During Michigan’s economic “Lost Decade” of the 2000s, state government seemed to have just one response for crushing declines in income and employment that cost about 800,000 residents their jobs between 2000 and 2010: more corporate welfare.

If there was any evidence this approach works to turn around an ailing economy — there is not — it still could not have overcome the massive Michigan business and income tax increases imposed in 2007, and smaller exactions, such as a 2004 property tax hike.

Starting in 2011 a new governor steered a different course. Gov. Rick Snyder scaled back the pace of corporate giveaways, eventually ended a disastrous $500 million film subsidy adventure and replaced a destructive gross-receipts-type business tax with a simpler and less onerous corporate income tax.

It appears to have been an improvement as Michigan incomes and employment levels have grown much faster than the national average since the last recession.

But corporate welfare is always an attraction for politicians. Today, in the absence of any overarching growth or reform agenda, lawmakers on both sides of the aisle are falling back into past bad habits. Indeed, the upcoming lame duck legislative session could see a corporate welfare blowout.

To protect his legacy of growth and reform, Gov. Snyder should be prepared to wield a sharp veto pen. He has raised some concerns about a recent proposal that would help real estate developers finance large projects using taxpayer dollars, but so far has not taken a public position on the proposal.

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Fiscal analysts don’t know yet how big a hit state revenues would take from this proposal, but the measure promises a huge wealth transfer from taxpayers to downtown Detroit real estate developers, such as Dan Gilbert. But that’s not the only scheme percolating under the Michigan capitol dome.

Rep. Holly Hughes (R-Muskegon) is the lead sponsor for a cronyist port authority bill being pitched with the usual “economic development” rationalizations. The measure passed the House in a bipartisan vote on September 22. It could deliver port revenue to politically well-connected developers while leaving taxpayers holding the bag if things go badly.

The owners of two privately owned port facilities in Muskegon are not amused at prospect of competition from their own local government. One of them said in press reports that he and the other operator can easily handle any new demand for shipping cargo into Muskegon and adding another player would be counterproductive, and unfair too.

The bill also holds out the promise of benefiting another well-connected special interest, Consumers Energy. The utility owns a closed Muskegon plant with property it would like to sell. Hughes’s bill would potentially raise the price of that property artificially. Consumers had testified in support of it, but then shifted to a “neutral” position on October 17.

Hughes has struggled to justify how this legislation is a net plus for her region or the state. When pressed in a WJR radio interview, she told host Frank Beckman to call someone else for details.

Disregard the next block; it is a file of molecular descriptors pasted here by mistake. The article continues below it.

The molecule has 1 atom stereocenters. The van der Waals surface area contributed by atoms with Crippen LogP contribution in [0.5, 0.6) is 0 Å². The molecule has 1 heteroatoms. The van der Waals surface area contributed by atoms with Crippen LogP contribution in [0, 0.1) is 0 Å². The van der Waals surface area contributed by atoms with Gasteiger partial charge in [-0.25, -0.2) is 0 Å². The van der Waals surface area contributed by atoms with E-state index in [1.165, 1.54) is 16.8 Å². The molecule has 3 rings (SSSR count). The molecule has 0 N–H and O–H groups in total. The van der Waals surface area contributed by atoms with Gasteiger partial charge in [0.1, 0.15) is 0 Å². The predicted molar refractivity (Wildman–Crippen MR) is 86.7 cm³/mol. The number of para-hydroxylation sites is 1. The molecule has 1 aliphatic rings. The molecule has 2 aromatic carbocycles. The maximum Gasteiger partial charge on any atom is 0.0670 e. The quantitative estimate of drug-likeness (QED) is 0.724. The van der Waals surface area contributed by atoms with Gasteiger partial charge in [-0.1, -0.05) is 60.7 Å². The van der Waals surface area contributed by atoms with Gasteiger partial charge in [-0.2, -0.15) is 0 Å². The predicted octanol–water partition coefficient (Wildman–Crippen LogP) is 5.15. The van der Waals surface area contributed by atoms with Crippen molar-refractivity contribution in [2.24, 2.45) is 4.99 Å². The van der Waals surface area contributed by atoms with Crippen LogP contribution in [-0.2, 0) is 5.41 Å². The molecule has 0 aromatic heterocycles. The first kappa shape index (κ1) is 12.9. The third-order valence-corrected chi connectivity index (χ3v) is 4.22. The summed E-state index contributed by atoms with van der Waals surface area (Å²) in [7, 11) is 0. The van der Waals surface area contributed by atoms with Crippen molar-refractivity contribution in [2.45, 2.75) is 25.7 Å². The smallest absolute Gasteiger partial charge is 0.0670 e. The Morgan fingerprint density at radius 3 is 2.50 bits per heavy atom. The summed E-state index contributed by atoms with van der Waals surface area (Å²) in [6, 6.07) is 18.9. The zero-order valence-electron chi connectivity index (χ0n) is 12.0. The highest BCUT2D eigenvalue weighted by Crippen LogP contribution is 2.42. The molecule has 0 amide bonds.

Lansing’s corporate welfare backsliding may be gaining momentum. The recent push began with a 2012 vote to deliver taxpayer dollars to Detroit Red Wings owner Mike Ilitch for a new stadium project. Last year lawmakers wrote a special law giving tax breaks to a Nevada company that wanted to use the moribund Steelcase “Pyramid” building near Grand Rapids for a data center.

Today, in addition to Hughes legislation and the Gilbert proposal, there’s also a “public-private partnership” bill introduced by Sen. Mike Kowall. Like the port proposal this also could become a vehicle for delivering profits for well-connected developers with potentially big losses for taxpayers.

In another disturbing echo of Michigan’s last “lost decade,” the renewed corporate welfare push comes after a series of tax hikes imposed on regular citizens, including vehicle registration and gas tax increases.

If the current year in politics has demonstrated anything, it’s that the public is sick to death of political elites putting their own careers and special interest politics above the interests of the state and nation. If Michigan lawmakers want to bring that revolt to galloping boil in this state, they are on course to do so. Let’s hope they instead step back from this ledge.


Related Articles:

The Lawmakers that Voted for the Most Business Subsidies and the Least

Return of the Mega Subsidy

Michigan Crushes Korea in Corporate Welfare Handouts

22 Of 498 Michigan Legislators Said 'No' To Corporate Welfare Since 2001

The Allure of Corporate Welfare

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Having a job — any job — is connected to lower poverty, better income mobility, lower crime rates, fewer children born out-of-wedlock and a host of other positive results. But today the right to earn a living is becoming more difficult. In 1950, only around 5 percent of workers needed an occupational license – today, more than 20 percent of workers in Michigan are required to have this special government permission to work. Licensing requirements typically include mandated educational degrees, hours of training, upfront fees, testing, continuing education and more. But reform may be coming. The Obama and Trump administrations have both focused on licensing rules, working to encourage states to lessen the burden. Research from scholars across the political spectrum are in agreement that these regulations stifle innovation, raise prices, reduce the number of jobs, encourage income inequality and raise incarceration rates. This event will feature three scholars talking about their research on occupational licensing and what lawmakers and citizens should consider when thinking about the issue.

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